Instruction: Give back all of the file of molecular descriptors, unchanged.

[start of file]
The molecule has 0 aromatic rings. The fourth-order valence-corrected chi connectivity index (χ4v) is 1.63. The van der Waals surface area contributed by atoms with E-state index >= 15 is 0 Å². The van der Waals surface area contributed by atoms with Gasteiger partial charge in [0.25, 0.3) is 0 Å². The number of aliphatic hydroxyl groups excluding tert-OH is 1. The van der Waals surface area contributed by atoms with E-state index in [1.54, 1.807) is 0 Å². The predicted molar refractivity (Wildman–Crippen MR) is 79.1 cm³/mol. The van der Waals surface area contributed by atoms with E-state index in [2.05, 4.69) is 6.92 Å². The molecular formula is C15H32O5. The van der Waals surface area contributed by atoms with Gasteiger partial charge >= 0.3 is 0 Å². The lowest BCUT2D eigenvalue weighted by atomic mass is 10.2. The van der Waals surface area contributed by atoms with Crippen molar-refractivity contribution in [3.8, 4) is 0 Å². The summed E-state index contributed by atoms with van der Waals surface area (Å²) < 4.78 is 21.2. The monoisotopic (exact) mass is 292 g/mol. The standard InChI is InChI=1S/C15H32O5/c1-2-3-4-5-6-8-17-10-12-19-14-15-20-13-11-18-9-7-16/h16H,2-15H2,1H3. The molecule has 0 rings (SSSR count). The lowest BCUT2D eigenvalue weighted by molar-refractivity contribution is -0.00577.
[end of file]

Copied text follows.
The molecule has 0 aromatic rings. The fourth-order valence-corrected chi connectivity index (χ4v) is 1.63. The van der Waals surface area contributed by atoms with E-state index >= 15 is 0 Å². The van der Waals surface area contributed by atoms with Gasteiger partial charge in [0.25, 0.3) is 0 Å². The number of aliphatic hydroxyl groups excluding tert-OH is 1. The van der Waals surface area contributed by atoms with E-state index in [1.54, 1.807) is 0 Å². The predicted molar refractivity (Wildman–Crippen MR) is 79.1 cm³/mol. The van der Waals surface area contributed by atoms with E-state index in [2.05, 4.69) is 6.92 Å². The molecular formula is C15H32O5. The van der Waals surface area contributed by atoms with Gasteiger partial charge >= 0.3 is 0 Å². The lowest BCUT2D eigenvalue weighted by atomic mass is 10.2. The van der Waals surface area contributed by atoms with Crippen molar-refractivity contribution in [3.8, 4) is 0 Å². The summed E-state index contributed by atoms with van der Waals surface area (Å²) < 4.78 is 21.2. The monoisotopic (exact) mass is 292 g/mol. The standard InChI is InChI=1S/C15H32O5/c1-2-3-4-5-6-8-17-10-12-19-14-15-20-13-11-18-9-7-16/h16H,2-15H2,1H3. The molecule has 0 rings (SSSR count). The lowest BCUT2D eigenvalue weighted by molar-refractivity contribution is -0.00577.